Wednesday, October 18, 2006

This is Pepper, the Psycho Dog. She's a bit under two years old, and frankly, I just wanted to add a picture to the blog to see how it works.

Tuesday, October 17, 2006

So, it seems that I now share not one, but two things in common with the esteemed Chayyei Sara: the first is that some time ago, my wife brought her some goodies while on a trip to Israel (perhaps I'll be able to find a link at some point), and the second thing is that I, too, spent most of the Shmini Atzeret/Simchat Torah chag sick in bed. Chayyei Sara had one advantage - her chag was only one day, while ours was two days.

Oy - spending time being sick while everyone else is out having fun is not the best way to celebrate a chag!

Friday night here was cold - down in the mid-forties Fahrenheit. I already felt a cold coming on, and was hoping against hope that our hosts for the meal would deem it too cold to eat outside. After all, our shule Rav (Rabbi) even said, "One does not need to be more machmir (stringent) to eat in the Succah on Shmini Atzeret than on Succot itself!” Unfortunately, our host was in the shule across the street, and never heard this.

So, we were outside. And I was cold. And each time I would think about getting up to help clear the plates (and perhaps move the meal along so we could finish I could go find warmth), one of the other guests would take two spoons of rice, or perhaps half of a chicken wing - and eat it very, very, slowly.

Finally, we had dessert - and benched (said the prayer after a meal with bread), and we walked back to the house. It's not a long walk - perhaps 7 minutes - but the cold always makes it seem worse. Of course, I had to walk the dog when we got back, since the kids don't do that at night. Luckily, Pepper cooperated and did not spend an excessive amount of time outside. And then, there were three bags of trash that had to go out, or we would have ants all over the floor in the morning. (I was going to get them out before Shabbat/Shmini Atzeret actually started, but I ran out of time, and got to shule late enough as it was.)

I didn't sleep well that night, so instead of springing out of bed at about 7 like I normally do on Shabbat, I was in bed until 8:05. I didn't make it to the pre-davening shiur, but I got there at 9 for the start of services. I began feeling worse and worse - I wanted to at least make it to the end of laining (Torah reading), but I made it only to end of Kohelet before I needed to leave. So I walked home, stopping briefly when I saw my kids walking so I could tell them I wasn't feeling well, so I was headed home.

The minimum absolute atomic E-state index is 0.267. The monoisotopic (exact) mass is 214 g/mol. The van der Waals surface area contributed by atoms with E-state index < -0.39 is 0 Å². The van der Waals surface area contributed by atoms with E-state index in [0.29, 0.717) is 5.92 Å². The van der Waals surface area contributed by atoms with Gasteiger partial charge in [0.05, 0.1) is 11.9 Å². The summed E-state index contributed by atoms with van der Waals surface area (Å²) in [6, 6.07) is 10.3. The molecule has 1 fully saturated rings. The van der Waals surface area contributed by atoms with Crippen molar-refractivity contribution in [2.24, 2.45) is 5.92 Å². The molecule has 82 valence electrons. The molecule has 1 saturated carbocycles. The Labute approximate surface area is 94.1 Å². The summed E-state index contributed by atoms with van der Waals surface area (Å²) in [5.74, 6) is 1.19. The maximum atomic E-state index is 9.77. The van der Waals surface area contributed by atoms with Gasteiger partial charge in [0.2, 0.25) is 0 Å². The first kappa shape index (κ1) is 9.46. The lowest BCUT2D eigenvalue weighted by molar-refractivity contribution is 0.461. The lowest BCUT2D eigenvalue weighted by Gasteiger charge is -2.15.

Got in bed.

Missed lunch in the succah of SoccerDad and family.

Missed hakafot in shule, both the evening and day versions.

Missed the Simchat Torah hashkama minyan that I've attended for years, with a guy that does the funniest auction I've ever heard.

Missed a big "get together" lunch we've had with several close friends/families for many years.

Missed work on Monday, although I did work from home.

And those were my two days. Still have a bit of a cold, but I'm up and around, and I'm back to schlepping my kids hither and yon. But I'm also happy to add that we're all back to a normal schedule now, with free Sundays included. I suspect that free Sundays will be something I miss when we finally, hopefully get to Israel, but I'm sure I'll learn to do without.

Friday, October 13, 2006

There are signs all over the city that say BELIEVE. They are on all municipal vehicles, on banners hanging on the firehouses, on police stations . . . everywhere. I recently noticed that the city hung several banners on light posts near where I live, and the banners each have BELIEVE in a different language - Hebrew, Spanish, Russian, etc.

If the city is going to waste my tax money on signs, I wish they would at least put up signs that are useful - like ALWAYS USE YOUR TURN SIGNALS or DON'T LEAVE YOUR CAR RUNNING IF YOU ARE NOT IN IT. Practical things that make sense. I don't need to "believe" in the city - if it hasn't gotten better yet, I don't think it will.

My boss is not Jewish. However, he knows a great deal about Judiasm. He knows all the basic terms and what they mean, so I don't often have to explain myself when I talk to him. Yesterday, he returned from our main facility, and told me that "they had that booth up, but it was empty." I told him it was called a succa, and that it would probably be empty except during mealtimes.

Then we chatted a few minutes about the length of the holiday (9 days!). He knows that I don't shave during chol hamoed, the middle part of the holiday. Then I told him that I was all "holidayed out," and that I can't wait to get my Sundays back again.

One of the real advantages to making aliyah is that there are one day chagim, as opposed to two days here in the Diaspora. It's something I look forward to. I even once mentioned it as a reason to make aliyah at a Nefesh B'Nefesh meeting. These two day chagim make me nuts - it gets hot, and we all end up sweaty and smelly. Not the most comfortable way to enjoy the chag, especially if the shule (synagogue) is crowded. I most certainly think that we should be able to do away with the extra days - IMHO. (Jewish holidays listed in the Torah - Pesach (Passover), Shavuot, and Sukkot - are one day on each end. Outside of Israel each end is two days. This has to do with the way the new moon was announced during the days when the Bait Hamikdosh (the Temple in Jerusalem) was standing.

I won't talk about losing Sundays when we move - that's for another post. Moadim b'simcha, and to any Jewish readers out there - Chag Samayach and Shabbat Shalom!

Thursday, October 12, 2006


Testing . . . testing . . . 1 2 3 . . .

This is a test of the It's Time to Go Bradcasting/Blogging system. The blogger in your area, in voluntary cooperation with no one, has decided to blog. Thanks and have a good day.